Principals Matter—and They Need the Right Start
By Stephanie J. Hull
In national efforts to improve schools and ensure that every child is on a meaningful path to college and career, many observers have seen classroom teachers as the linchpin of success. Research shows—compellingly—that the single most important in-school factor in student achievement is the teacher standing in the front of the classroom. That is one of the reasons the Woodrow Wilson Foundation has made it a priority to strengthen the pipelines of effective teachers for high-need schools.
The research is equally clear, though, as to the importance of school principals. In fact, principals account for at least 25 percent of a school’s total impact on student achievement, according to research conducted by organizations such as ASCD and the Wallace Foundation. Principals create the necessary conditions for teachers to succeed—the individual support, the technology, the facilities, the interface with parents and policy leaders.
October has been designated as National Principals Month. The National Association of Elementary School Principals (NAESP), National Association of Secondary School Principals (NASSP), and the American Federation of School Administrators (AFSA) are collectively spotlighting the importance of principals and their dedication to our nation’s schools and children.
Through eight years of preparing teachers through the Woodrow Wilson Teaching Fellowship, the Woodrow Wilson Foundation has learned a great deal not only about preparing teachers, but also about the way in which principals today are leading, and about how they can be better prepared for the new kinds of challenges they face.
It is for this reason that the Foundation created the Woodrow Wilson MBA Fellowship in Education Leadership, which combines business-school coursework in organizational change, educational finance reform, and outcomes-based assessment with an education emphasis and a year of experience in an actual school. Through this program, Woodrow Wilson is working with local school districts in three states—to date—to identify those teachers with the greatest potential for leadership. After being nominated by their districts, those educators have the opportunity to apply for a highly competitive one-year fellowship that puts them squarely on the path to school leadership.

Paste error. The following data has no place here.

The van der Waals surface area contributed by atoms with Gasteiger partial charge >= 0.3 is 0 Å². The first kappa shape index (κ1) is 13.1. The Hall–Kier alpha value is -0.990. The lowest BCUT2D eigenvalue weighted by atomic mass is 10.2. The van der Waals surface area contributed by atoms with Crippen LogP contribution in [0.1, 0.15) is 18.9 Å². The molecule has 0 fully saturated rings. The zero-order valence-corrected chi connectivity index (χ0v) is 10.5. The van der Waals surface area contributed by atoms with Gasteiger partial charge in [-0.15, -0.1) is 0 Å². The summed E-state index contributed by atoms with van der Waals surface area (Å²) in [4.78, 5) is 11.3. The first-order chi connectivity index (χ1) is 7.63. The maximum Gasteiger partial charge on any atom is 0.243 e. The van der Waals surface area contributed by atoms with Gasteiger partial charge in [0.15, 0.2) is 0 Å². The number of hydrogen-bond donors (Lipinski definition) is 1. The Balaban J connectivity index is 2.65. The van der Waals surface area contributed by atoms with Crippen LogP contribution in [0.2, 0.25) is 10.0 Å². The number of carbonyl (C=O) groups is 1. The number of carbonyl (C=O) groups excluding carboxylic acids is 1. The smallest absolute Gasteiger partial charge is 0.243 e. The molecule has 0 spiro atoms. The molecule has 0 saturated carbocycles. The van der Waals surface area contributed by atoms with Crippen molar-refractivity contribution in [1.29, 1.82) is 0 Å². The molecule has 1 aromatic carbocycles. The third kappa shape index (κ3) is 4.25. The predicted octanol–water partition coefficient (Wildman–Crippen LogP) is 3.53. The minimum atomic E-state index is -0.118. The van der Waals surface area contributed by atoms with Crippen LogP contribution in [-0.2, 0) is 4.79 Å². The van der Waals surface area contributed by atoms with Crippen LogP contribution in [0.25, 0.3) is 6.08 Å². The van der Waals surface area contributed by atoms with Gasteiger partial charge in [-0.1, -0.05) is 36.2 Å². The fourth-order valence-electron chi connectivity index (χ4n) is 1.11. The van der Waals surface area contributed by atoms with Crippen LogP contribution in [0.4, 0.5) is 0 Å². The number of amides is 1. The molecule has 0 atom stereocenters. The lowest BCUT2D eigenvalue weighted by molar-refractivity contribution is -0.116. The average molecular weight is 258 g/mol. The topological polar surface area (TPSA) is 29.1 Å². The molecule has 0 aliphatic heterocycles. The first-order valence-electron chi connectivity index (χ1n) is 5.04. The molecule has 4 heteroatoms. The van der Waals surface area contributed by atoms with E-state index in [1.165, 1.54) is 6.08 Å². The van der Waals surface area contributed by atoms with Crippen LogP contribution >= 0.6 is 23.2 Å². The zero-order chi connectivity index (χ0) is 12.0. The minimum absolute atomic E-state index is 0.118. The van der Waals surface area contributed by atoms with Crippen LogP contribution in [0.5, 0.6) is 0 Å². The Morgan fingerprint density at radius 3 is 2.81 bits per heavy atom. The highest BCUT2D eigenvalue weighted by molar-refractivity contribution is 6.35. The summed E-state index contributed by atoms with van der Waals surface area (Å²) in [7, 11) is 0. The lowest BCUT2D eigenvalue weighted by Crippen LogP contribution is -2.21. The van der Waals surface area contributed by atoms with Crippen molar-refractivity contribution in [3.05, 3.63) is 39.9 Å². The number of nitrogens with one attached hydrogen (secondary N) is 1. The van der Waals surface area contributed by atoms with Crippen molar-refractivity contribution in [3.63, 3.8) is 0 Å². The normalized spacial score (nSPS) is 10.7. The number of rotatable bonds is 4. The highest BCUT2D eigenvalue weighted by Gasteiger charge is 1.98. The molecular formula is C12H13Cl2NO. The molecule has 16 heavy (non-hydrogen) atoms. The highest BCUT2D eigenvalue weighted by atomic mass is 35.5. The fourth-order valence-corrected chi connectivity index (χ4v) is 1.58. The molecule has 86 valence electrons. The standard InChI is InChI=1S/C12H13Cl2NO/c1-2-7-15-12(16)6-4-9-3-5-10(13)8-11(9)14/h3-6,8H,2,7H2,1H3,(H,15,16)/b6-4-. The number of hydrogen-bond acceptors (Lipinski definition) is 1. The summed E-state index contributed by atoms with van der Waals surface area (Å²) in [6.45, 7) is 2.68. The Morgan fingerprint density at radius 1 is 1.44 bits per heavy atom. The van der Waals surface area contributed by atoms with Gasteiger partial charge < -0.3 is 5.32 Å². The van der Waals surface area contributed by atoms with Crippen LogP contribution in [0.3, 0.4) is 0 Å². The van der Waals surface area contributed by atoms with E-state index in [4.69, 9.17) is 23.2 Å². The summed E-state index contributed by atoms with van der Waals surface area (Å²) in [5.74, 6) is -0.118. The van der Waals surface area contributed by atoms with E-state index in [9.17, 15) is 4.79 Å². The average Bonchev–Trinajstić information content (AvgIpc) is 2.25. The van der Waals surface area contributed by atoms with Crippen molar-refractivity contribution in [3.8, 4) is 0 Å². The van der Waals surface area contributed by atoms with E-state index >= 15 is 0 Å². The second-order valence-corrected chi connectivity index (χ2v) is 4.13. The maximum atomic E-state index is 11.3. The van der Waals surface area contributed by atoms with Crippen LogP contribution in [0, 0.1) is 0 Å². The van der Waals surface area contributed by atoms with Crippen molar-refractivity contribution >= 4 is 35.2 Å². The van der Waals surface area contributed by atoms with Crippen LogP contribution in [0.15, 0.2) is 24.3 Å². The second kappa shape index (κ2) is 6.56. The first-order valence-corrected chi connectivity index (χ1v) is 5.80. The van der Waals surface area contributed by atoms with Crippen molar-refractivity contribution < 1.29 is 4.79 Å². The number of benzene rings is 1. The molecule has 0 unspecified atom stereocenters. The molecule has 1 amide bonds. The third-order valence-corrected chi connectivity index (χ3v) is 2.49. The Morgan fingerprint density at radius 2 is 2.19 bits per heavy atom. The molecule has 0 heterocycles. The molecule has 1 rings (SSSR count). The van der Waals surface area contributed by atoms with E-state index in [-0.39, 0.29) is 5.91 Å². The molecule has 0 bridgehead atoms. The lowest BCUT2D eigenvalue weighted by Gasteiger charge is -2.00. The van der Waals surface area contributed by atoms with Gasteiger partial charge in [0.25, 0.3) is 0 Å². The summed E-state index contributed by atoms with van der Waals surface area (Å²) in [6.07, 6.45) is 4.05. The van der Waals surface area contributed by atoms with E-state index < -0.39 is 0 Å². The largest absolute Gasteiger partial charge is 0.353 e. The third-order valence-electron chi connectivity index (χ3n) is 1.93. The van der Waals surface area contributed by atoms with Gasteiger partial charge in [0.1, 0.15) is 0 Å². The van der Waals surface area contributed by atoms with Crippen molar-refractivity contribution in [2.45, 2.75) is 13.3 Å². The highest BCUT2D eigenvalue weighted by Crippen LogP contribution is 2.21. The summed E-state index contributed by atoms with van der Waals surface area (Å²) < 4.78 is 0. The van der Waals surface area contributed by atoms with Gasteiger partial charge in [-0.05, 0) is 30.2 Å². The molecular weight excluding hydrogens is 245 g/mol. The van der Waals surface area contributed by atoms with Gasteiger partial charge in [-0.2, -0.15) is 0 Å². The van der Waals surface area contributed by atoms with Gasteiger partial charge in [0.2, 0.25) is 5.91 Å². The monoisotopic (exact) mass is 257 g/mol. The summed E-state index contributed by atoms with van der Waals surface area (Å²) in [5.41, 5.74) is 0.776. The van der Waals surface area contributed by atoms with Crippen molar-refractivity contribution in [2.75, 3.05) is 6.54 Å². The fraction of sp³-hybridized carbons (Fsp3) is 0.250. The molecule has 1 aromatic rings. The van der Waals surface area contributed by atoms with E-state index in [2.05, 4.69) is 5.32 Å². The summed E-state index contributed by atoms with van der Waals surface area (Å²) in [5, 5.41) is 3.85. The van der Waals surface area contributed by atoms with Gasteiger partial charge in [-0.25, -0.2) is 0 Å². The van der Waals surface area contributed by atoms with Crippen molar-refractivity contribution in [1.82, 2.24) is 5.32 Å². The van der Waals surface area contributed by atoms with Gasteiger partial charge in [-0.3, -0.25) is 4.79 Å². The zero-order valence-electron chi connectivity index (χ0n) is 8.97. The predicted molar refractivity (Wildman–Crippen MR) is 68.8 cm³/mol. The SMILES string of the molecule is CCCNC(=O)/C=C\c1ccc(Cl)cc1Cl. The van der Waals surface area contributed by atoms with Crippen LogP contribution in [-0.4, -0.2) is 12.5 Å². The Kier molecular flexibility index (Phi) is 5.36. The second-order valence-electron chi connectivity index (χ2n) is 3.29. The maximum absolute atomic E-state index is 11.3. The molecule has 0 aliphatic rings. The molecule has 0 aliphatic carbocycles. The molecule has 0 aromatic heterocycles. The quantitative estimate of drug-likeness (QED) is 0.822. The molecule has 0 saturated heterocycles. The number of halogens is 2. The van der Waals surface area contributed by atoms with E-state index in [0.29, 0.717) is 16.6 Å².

As the Woodrow Wilson Foundation joins with NAESP, NASSP, and AFSA to celebrate principals this month, it is mindful of some of the early lessons our work in states like Indiana, New Mexico, and Wisconsin has provided.
First, a visionary, well-prepared principal is essential to school and student achievement.
Second, working in tandem with effective teachers, principals are an important part of efforts to close our twin achievement gaps—that is, the gap between the nation’s lowest-achieving and highest-achieving students, as well as the gap between even the United States’ best public schools and those around the world that are outperforming our own.
Third, to ensure a strong pipeline of highly able principals, the nation needs to improve the quality of our education leadership programs—offering prospective education leaders integrated clinical and academic instruction that draws on the most innovative leadership preparation.
Fourth, such preparation must be developed in collaboration with school districts to ensure principals are prepared for leadership needs today—particularly in high-need districts—and are equipped to drive sustainable gains in student achievement.
And fifth, as with leaders in other professions, principals need ongoing coaching and mentoring. While there are no shortcuts to effectiveness in this constantly changing field, peers in and beyond education can help principals keep abreast of new approaches and perspectives.
Nearly 15 years ago, NAESP worked to transform school leadership through its Leading Learning Communities report, redefining the principal’s role to reflect both the traditional role of building manager and the emerging position of instructional leader.
This year, as we celebrate National Principals Month, it is time for the next transformation in the preparation of principals. School leadership in the 21st century requires far more than it did a generation ago. School leader preparation must change as the profession changes. Principals matter, and their development and ongoing support must reflect that. They are entrusted with entire teaching and learning communities, and, ultimately, with the future of our children.
(Stephanie J. Hull is executive vice president and chief operating officer of the Woodrow Wilson Foundation. She previously served as Head of the Brearley School.)